(1) Where the nominal and actual measurements vary, a product is within the scope if application of either the nominal or actual measurement would place it within the scope based on the definitions set forth above, and

    (2) where the width and thickness vary for a specific product (e.g., the thickness of certain products with non-rectangular cross-section, the width of certain products with non-rectangular shape, etc.), the measurement at its greatest width or thickness applies.

    Steel products included in the scope of this investigation are products in which: (1) Iron predominates, by weight, over each of the other contained elements; (2) the carbon content is 2 percent or less, by weight; and (3) none of the elements listed below exceeds the quantity, by weight, respectively indicated:

    • 2.50 percent of manganese, or • 3.30 percent of silicon, or • 1.50 percent of copper, or • 1.50 percent of aluminum, or • 1.25 percent of chromium, or • 0.30 percent of cobalt, or • 0.40 percent of lead, or • 2.00 percent of nickel, or • 0.30 percent of tungsten (also called wolfram), or • 0.80 percent of molybdenum, or • 0.10 percent of niobium (also called columbium), or • 0.30 percent of vanadium, or • 0.30 percent of zirconium

    Unless specifically excluded, products are included in this scope regardless of levels of boron and titanium.

    For example, specifically included in this scope are vacuum degassed, fully stabilized (commonly referred to as interstitial-free (IF)) steels, high strength low alloy (HSLA) steels, motor lamination steels, Advanced High Strength Steels (AHSS), and Ultra High Strength Steels (UHSS). IF steels are recognized as low carbon steels with micro-alloying levels of elements such as titanium and/or niobium added to stabilize carbon and nitrogen elements. HSLA steels are recognized as steels with micro-alloying levels of elements such as chromium, copper, niobium, titanium, vanadium, and molybdenum. Motor lamination steels contain micro-alloying levels of elements such as silicon and aluminum. AHSS and UHSS are considered high tensile strength and high elongation steels, although AHSS and UHSS are covered whether or not they are high tensile strength or high elongation steels.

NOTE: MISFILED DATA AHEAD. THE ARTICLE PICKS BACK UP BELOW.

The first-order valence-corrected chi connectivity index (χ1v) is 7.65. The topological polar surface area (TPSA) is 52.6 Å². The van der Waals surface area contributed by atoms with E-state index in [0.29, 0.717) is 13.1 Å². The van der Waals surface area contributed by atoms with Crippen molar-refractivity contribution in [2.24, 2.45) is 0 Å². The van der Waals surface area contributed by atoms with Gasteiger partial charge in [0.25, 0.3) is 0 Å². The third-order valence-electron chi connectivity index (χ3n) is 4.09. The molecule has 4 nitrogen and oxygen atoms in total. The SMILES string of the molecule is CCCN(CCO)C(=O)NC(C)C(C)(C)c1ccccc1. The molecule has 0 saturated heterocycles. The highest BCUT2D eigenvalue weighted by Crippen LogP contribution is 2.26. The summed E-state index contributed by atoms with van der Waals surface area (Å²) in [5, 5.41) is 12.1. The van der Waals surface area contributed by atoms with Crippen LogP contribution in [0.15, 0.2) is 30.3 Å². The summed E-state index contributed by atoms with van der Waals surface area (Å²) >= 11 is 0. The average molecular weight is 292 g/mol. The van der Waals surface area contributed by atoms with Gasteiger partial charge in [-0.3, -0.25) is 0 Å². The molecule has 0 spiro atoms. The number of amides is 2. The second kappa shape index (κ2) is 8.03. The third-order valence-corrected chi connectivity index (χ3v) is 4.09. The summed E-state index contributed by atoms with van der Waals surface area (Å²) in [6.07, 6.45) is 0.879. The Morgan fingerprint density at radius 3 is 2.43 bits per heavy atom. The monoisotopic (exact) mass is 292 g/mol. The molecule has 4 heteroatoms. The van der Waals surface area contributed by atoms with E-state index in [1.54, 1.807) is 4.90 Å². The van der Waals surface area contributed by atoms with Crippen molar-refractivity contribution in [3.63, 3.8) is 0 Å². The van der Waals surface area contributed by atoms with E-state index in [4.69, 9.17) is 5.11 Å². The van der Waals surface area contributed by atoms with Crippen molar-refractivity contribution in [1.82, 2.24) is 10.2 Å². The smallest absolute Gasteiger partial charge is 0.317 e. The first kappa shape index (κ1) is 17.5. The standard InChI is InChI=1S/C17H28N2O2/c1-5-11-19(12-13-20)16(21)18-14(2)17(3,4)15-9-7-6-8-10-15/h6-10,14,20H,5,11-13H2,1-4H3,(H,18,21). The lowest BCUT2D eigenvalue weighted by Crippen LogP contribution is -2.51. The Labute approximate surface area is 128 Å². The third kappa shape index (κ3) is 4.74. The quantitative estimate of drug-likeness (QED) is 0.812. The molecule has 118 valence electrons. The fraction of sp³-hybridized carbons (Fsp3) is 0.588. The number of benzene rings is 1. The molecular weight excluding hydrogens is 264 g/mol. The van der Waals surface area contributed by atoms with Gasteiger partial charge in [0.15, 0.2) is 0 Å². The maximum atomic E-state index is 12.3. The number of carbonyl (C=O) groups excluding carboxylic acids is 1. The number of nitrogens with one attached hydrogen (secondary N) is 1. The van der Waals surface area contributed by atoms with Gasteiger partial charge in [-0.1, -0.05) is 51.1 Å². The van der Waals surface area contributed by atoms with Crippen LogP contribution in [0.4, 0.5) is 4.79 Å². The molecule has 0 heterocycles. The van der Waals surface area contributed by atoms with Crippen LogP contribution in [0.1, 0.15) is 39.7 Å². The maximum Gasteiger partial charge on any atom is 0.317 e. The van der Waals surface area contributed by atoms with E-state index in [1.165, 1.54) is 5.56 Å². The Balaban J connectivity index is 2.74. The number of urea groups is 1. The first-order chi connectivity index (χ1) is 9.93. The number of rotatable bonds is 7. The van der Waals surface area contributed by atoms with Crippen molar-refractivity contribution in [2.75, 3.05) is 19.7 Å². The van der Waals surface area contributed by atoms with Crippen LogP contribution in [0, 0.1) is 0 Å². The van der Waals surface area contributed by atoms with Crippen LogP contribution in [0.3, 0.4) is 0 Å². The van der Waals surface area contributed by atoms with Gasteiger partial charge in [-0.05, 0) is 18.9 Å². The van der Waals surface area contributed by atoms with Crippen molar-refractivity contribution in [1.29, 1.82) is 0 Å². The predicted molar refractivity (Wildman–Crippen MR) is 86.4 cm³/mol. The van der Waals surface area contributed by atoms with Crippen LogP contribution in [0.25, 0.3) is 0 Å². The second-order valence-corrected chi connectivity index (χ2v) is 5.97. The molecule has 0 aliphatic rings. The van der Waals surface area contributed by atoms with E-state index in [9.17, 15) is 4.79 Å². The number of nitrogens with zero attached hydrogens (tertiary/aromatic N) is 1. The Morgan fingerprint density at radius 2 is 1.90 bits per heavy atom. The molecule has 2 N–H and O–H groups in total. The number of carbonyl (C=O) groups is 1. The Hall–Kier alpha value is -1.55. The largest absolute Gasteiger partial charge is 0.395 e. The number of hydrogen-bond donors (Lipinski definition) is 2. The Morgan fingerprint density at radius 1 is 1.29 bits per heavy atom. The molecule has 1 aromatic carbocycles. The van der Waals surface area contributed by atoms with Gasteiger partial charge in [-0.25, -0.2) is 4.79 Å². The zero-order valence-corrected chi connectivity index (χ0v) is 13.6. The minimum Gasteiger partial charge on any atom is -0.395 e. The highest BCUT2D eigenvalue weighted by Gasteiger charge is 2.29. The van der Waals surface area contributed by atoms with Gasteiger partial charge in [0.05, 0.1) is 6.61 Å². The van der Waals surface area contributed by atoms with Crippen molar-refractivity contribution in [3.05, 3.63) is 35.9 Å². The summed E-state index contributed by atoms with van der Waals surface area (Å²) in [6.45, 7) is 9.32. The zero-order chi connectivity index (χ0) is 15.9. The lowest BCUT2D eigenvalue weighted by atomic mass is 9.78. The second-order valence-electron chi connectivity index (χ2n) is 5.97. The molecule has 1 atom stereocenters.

Subject merchandise includes cold-rolled steel that has been further processed in a third country, including but not limited to annealing, tempering, painting, varnishing, trimming, cutting, punching, and/or slitting, or any other processing that would not otherwise remove the merchandise from the scope of the investigation if performed in the country of manufacture of the cold-rolled steel.

    All products that meet the written physical description, and in which the chemistry quantities do not exceed any one of the noted element levels listed above, are within the scope of these investigation unless specifically excluded. The following products are outside of and/or specifically excluded from the scope of these investigation:

    • Ball bearing steels; 11

    11 Ball bearing steels are defined as steels which contain, in addition to iron, each of the following elements by weight in the amount specified: (i) Not less than 0.95 nor more than 1.13 percent of carbon; (ii) not less than 0.22 nor more than 0.48 percent of manganese; (iii) none, or not more than 0.03 percent of sulfur; (iv) none, or not more than 0.03 percent of phosphorus; (v) not less than 0.18 nor more than 0.37 percent of silicon; (vi) not less than 1.25 nor more than 1.65 percent of chromium; (vii) none, or not more than 0.28 percent of nickel; (viii) none, or not more than 0.38 percent of copper; and (ix) none, or not more than 0.09 percent of molybdenum.

    • Tool steels; 12

    12 Tool steels are defined as steels which contain the following combinations of elements in the quantity by weight respectively indicated: (i) More than 1.2 percent carbon and more than 10.5 percent chromium; or (ii) not less than 0.3 percent carbon and 1.25 percent or more but less than 10.5 percent chromium; or (iii) not less than 0.85 percent carbon and 1 percent to 1.8 percent, inclusive, manganese; or (iv) 0.9 percent to 1.2 percent, inclusive, chromium and 0.9 percent to 1.4 percent, inclusive, molybdenum; or (v) not less than 0.5 percent carbon and not less than 3.5 percent molybdenum; or (vi) not less than 0.5 percent carbon and not less than 5.5 percent tungsten.